For generations moms have compelled, bribed, and forced their children to eat their veggies. What we moms seem to forget is that kids are made to play and there is nothing more fun to play with than food. SO- if you are trying to get your family to enjoy “Eating the Rainbow” find a way to turn this goal into a game. Here are some ideas to help you.
What does THIS do for me?
We grown-ups know that fruits and veggies are healthy. Their deep colors provide great anti-oxidants that fight off cancer and slow the slow the aging process, along with bioflavonoid that reduces inflammation and fights infection. They help with digestion and absorption, and help keep the body’s water levels in check. All that is great but our little ones really just want to know how they can get big and strong so all that medical mumbo jumbo is pretty much lost on them (OK a lot of it is lost on me too). So to get them recognizing the food-body connection I like to play a little impromptu game around the lunch table. I serve up a plate of colorful, fresh, finger foods and the kiddos hold up each bite asking “What will this do for me?”. I generally answer with these simple responses:
• RED fruits and veggies- keep your heart strong
• ORANGE fruits and veggies- Help you see in the dark and keep your eyes healthy
• YELLOW fruits and veggies- Keep you from getting sick
• GREEN fruits and veggies- make your bones and teeth strong
• BLUE and PURPLE fruits and veggies- help your memory
Once they’ve eaten everything, I point out that they helped every part of their body in just one meal. As a side note- I love it when they eat a cupcake, a chip, or another “sometimes” food and ask “What will this do for me?”. Resisting the urge to really tell them what it will do, I generally say “Hmm, not much”. Their little disappointed faces tell me they recognize the importance of using food to stay healthy and as they get older they will be more inclined to make good choices. (I have started going into more detail with the 12-year-old as she seems to be bombarded with junk food in school and other activities).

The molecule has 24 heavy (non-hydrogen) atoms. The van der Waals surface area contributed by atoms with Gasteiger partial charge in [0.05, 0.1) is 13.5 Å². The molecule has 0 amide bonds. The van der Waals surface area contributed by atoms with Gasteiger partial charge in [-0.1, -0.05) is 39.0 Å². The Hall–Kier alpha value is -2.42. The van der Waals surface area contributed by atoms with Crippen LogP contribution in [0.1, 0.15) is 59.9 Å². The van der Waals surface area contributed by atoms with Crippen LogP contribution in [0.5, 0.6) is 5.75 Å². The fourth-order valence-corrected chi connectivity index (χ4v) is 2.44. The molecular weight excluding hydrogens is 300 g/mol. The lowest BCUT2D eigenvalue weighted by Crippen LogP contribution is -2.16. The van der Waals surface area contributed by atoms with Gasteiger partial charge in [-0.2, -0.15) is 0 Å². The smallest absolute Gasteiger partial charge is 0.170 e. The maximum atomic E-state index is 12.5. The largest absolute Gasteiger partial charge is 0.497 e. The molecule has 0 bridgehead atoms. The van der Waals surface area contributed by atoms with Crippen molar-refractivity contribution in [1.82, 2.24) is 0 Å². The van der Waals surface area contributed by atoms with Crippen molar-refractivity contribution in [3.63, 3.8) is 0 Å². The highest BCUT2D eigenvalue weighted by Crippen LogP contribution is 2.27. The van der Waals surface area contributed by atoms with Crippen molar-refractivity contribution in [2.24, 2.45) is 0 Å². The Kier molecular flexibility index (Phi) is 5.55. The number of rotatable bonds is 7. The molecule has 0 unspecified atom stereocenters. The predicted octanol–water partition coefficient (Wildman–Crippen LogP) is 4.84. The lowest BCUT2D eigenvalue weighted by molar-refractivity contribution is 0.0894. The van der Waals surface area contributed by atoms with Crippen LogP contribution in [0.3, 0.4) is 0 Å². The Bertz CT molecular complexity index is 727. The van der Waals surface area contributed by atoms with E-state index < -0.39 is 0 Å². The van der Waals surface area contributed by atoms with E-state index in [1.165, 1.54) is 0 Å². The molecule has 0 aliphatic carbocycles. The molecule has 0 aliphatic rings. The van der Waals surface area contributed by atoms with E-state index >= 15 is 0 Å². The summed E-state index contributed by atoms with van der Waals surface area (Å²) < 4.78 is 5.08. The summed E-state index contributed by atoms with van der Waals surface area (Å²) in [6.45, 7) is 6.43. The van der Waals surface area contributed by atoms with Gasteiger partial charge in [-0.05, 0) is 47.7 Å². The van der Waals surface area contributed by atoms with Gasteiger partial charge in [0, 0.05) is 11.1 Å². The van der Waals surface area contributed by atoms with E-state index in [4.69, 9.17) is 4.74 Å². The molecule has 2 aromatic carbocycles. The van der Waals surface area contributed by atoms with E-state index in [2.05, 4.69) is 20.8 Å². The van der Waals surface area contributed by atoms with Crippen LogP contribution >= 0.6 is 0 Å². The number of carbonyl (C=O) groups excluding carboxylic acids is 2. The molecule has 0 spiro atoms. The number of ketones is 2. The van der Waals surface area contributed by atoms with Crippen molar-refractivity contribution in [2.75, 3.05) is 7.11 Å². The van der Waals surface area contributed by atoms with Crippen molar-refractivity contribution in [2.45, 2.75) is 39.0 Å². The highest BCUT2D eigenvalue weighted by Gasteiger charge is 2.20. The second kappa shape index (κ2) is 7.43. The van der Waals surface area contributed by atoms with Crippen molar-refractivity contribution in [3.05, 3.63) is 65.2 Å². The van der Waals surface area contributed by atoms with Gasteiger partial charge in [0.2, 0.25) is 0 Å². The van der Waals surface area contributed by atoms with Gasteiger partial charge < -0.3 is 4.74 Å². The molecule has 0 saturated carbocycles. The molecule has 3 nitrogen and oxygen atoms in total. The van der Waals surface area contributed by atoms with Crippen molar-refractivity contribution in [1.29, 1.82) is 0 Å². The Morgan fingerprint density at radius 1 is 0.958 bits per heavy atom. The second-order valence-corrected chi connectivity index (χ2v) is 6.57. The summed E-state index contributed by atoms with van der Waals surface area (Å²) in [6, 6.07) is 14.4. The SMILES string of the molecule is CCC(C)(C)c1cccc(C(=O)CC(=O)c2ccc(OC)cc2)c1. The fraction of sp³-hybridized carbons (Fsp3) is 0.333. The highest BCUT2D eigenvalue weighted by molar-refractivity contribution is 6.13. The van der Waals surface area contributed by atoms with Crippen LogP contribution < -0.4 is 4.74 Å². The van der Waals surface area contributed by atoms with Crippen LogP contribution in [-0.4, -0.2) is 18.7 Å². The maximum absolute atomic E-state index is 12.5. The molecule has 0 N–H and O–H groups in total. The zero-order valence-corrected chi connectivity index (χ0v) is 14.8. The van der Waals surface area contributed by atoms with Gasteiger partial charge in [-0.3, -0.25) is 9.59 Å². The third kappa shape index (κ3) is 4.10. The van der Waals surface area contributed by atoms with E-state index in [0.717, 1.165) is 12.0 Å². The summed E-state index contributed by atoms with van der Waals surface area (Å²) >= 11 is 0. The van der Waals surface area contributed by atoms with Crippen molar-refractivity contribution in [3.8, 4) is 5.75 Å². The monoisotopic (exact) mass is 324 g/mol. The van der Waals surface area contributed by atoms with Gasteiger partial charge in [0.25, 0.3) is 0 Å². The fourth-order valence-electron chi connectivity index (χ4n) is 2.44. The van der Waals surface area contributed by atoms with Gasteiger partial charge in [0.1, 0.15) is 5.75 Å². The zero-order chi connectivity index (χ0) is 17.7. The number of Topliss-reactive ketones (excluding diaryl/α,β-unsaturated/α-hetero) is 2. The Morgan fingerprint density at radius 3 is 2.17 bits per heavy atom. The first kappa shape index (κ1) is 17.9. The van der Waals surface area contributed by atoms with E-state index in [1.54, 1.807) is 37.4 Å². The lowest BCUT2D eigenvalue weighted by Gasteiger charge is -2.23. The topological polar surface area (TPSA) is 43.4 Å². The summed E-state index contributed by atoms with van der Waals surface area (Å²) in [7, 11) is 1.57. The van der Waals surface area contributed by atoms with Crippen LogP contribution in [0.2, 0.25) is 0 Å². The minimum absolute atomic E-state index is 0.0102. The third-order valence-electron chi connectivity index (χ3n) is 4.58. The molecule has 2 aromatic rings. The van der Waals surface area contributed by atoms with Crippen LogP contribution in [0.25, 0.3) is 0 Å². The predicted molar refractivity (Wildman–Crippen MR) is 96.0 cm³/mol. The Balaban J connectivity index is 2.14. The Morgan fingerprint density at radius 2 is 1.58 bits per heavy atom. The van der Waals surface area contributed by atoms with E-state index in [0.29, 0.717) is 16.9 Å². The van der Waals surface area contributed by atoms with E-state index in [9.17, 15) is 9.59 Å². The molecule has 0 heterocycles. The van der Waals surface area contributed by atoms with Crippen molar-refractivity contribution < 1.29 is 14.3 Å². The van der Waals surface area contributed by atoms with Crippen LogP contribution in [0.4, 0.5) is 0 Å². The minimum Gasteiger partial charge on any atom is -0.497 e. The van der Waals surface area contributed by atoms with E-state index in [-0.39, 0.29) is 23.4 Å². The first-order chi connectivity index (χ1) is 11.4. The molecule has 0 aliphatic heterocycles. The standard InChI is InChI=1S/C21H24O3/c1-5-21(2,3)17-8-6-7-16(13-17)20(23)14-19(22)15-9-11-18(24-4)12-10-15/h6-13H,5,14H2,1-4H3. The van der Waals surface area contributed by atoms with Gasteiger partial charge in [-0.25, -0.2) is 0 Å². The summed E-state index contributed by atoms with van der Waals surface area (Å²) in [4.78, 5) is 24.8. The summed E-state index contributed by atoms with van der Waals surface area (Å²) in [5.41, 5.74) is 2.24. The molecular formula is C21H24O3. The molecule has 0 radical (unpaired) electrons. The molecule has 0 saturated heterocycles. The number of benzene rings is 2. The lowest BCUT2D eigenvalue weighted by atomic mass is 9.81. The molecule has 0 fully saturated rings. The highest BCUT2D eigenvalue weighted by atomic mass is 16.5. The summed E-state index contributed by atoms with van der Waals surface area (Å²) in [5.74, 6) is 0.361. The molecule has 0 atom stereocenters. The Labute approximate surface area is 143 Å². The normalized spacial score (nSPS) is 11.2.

Add some COLOR to the day!
Preschoolers love to learn their colors and what better way to do it than to have a day totally devoted to one color. Clothes, crafts, and even food can all reflect the “color of the day”. One of my favorite websites offers free printables to help kids get excited about healthy eating habits. They have games, coloring pages, and other ideas that help children learn about eating their colors. This site also has some great suggestions for foods in each color.
Make Meal Time a Game
Set up a family competition to “Eat the Rainbow” every day. Follow the “recipe” to prepare the game and then gather your family together to decide on the prize you’ll enjoy when the family meets the goal. (Ideally this should be a non-food prize like a special family outing- they have been rewarded with yummy colorful foods all along right?)
You can use this rainbow coloring sheet, or find a different one, or just use that pent up artistic talent to draw your own!
Another fun way to introduce the concept of eating colorful foods is with this printable card game.
Avoid the Clouds
Puffy, white clouds look innocent enough as they float along; they are fun, cute, and occasionally give us rain. But have you ever thought that they are actually just there to cover up the beautiful colors found in the sky? Clouds may just be empty distractions that keep us from focusing on nature’s more vibrant displays. This is just like the phenomenon known in my house as “Cloud Foods”. These foods are the (generally) white foods that fill us up without providing much nutritional value. Cloud foods are often processed, boxed foods that are loaded down with fats, sugars, and salt. These foods make us feel full quickly, tricking our brain into craving them, and keeping us from eating the colorful, nutrient-packed foods presented by nature. Instead of feeling energized by living, healthful foods we are left feeling- well- cloudy. One of the best ways to eat the rainbow is to avoid the clouds. Try these simple tricks:
• Replace crackers with cucumber slices and top with chicken or egg salad.
• Drop the chips and use carrots, celery, jicama, and peppers to dip in salsa, hummus, and guacamole.
• Instead of white bread sandwiches try spinach or tomato tortilla wraps.
• Set aside cookies or cakes and enjoy fresh fruit topped with yogurt, nuts, and carob chips.
• Experiment with new flours: whole wheat, oat, garbanzo, sorghum and others are now readily available and are a healthy replacement for some or even all of your bleached “all-purpose” flour.
We all know habits are hard to break so it’s up to parents to help their children set up good habits early. If parents make fruits and veggies fun, kids will enjoy being exposed to new foods and will connect happiness to healthy eating. Remember- the only white in the sky is the clouds, and those are just puffy packages of empty nothingness. So blow away the clouds and gobble up the rainbow. Happy Cooking!